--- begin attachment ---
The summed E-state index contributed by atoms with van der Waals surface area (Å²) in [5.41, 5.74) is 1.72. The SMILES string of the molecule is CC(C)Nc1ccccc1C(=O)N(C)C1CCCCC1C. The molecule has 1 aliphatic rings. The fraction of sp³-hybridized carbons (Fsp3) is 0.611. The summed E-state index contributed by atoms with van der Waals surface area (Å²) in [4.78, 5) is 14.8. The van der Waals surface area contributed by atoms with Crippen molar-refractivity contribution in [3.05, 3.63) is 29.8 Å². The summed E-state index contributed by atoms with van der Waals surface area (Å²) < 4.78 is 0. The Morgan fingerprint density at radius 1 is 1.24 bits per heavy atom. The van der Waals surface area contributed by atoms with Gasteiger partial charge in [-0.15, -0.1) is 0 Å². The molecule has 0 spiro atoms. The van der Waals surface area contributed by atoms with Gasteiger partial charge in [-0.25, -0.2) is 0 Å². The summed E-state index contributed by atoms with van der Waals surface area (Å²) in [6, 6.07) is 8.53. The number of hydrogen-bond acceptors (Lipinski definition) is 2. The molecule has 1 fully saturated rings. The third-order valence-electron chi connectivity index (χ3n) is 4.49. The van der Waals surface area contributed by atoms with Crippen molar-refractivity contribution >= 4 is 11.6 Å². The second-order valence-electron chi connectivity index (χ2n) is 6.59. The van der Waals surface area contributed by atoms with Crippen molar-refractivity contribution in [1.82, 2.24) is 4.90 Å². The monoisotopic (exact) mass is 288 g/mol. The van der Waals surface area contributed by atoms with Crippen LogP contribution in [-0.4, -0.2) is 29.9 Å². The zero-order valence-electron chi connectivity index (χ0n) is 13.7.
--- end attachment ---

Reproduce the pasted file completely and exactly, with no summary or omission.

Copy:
The summed E-state index contributed by atoms with van der Waals surface area (Å²) in [5.41, 5.74) is 1.72. The SMILES string of the molecule is CC(C)Nc1ccccc1C(=O)N(C)C1CCCCC1C. The molecule has 1 aliphatic rings. The fraction of sp³-hybridized carbons (Fsp3) is 0.611. The summed E-state index contributed by atoms with van der Waals surface area (Å²) in [4.78, 5) is 14.8. The van der Waals surface area contributed by atoms with Crippen molar-refractivity contribution in [3.05, 3.63) is 29.8 Å². The summed E-state index contributed by atoms with van der Waals surface area (Å²) < 4.78 is 0. The Morgan fingerprint density at radius 1 is 1.24 bits per heavy atom. The van der Waals surface area contributed by atoms with Gasteiger partial charge in [-0.15, -0.1) is 0 Å². The molecule has 0 spiro atoms. The van der Waals surface area contributed by atoms with Gasteiger partial charge in [-0.25, -0.2) is 0 Å². The summed E-state index contributed by atoms with van der Waals surface area (Å²) in [6, 6.07) is 8.53. The number of hydrogen-bond acceptors (Lipinski definition) is 2. The molecule has 1 fully saturated rings. The third-order valence-electron chi connectivity index (χ3n) is 4.49. The van der Waals surface area contributed by atoms with Crippen molar-refractivity contribution >= 4 is 11.6 Å². The second-order valence-electron chi connectivity index (χ2n) is 6.59. The van der Waals surface area contributed by atoms with Crippen molar-refractivity contribution in [1.82, 2.24) is 4.90 Å². The monoisotopic (exact) mass is 288 g/mol. The van der Waals surface area contributed by atoms with Crippen LogP contribution in [-0.4, -0.2) is 29.9 Å². The zero-order valence-electron chi connectivity index (χ0n) is 13.7.